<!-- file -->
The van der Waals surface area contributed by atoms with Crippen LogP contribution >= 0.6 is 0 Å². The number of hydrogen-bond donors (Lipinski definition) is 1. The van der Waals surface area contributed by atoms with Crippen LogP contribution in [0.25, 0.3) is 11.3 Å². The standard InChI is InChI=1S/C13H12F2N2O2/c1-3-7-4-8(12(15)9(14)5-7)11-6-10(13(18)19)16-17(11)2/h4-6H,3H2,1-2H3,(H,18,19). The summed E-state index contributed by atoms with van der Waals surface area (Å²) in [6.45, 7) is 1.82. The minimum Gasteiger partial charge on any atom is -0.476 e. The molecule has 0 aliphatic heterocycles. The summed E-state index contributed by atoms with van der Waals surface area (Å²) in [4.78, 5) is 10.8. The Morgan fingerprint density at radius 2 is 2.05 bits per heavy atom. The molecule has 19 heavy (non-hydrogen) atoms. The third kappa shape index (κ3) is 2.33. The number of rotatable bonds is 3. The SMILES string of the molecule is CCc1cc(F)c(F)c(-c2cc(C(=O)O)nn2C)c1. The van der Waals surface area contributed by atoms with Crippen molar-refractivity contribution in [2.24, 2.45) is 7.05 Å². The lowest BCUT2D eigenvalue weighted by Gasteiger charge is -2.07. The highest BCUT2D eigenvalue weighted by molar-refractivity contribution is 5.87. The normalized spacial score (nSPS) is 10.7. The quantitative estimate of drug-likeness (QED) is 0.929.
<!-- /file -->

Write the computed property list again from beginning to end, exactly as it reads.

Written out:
The van der Waals surface area contributed by atoms with Crippen LogP contribution >= 0.6 is 0 Å². The number of hydrogen-bond donors (Lipinski definition) is 1. The van der Waals surface area contributed by atoms with Crippen LogP contribution in [0.25, 0.3) is 11.3 Å². The standard InChI is InChI=1S/C13H12F2N2O2/c1-3-7-4-8(12(15)9(14)5-7)11-6-10(13(18)19)16-17(11)2/h4-6H,3H2,1-2H3,(H,18,19). The summed E-state index contributed by atoms with van der Waals surface area (Å²) in [6.45, 7) is 1.82. The minimum Gasteiger partial charge on any atom is -0.476 e. The molecule has 0 aliphatic heterocycles. The summed E-state index contributed by atoms with van der Waals surface area (Å²) in [4.78, 5) is 10.8. The Morgan fingerprint density at radius 2 is 2.05 bits per heavy atom. The molecule has 19 heavy (non-hydrogen) atoms. The third kappa shape index (κ3) is 2.33. The number of rotatable bonds is 3. The SMILES string of the molecule is CCc1cc(F)c(F)c(-c2cc(C(=O)O)nn2C)c1. The van der Waals surface area contributed by atoms with Crippen molar-refractivity contribution in [2.24, 2.45) is 7.05 Å². The lowest BCUT2D eigenvalue weighted by Gasteiger charge is -2.07. The highest BCUT2D eigenvalue weighted by molar-refractivity contribution is 5.87. The normalized spacial score (nSPS) is 10.7. The quantitative estimate of drug-likeness (QED) is 0.929.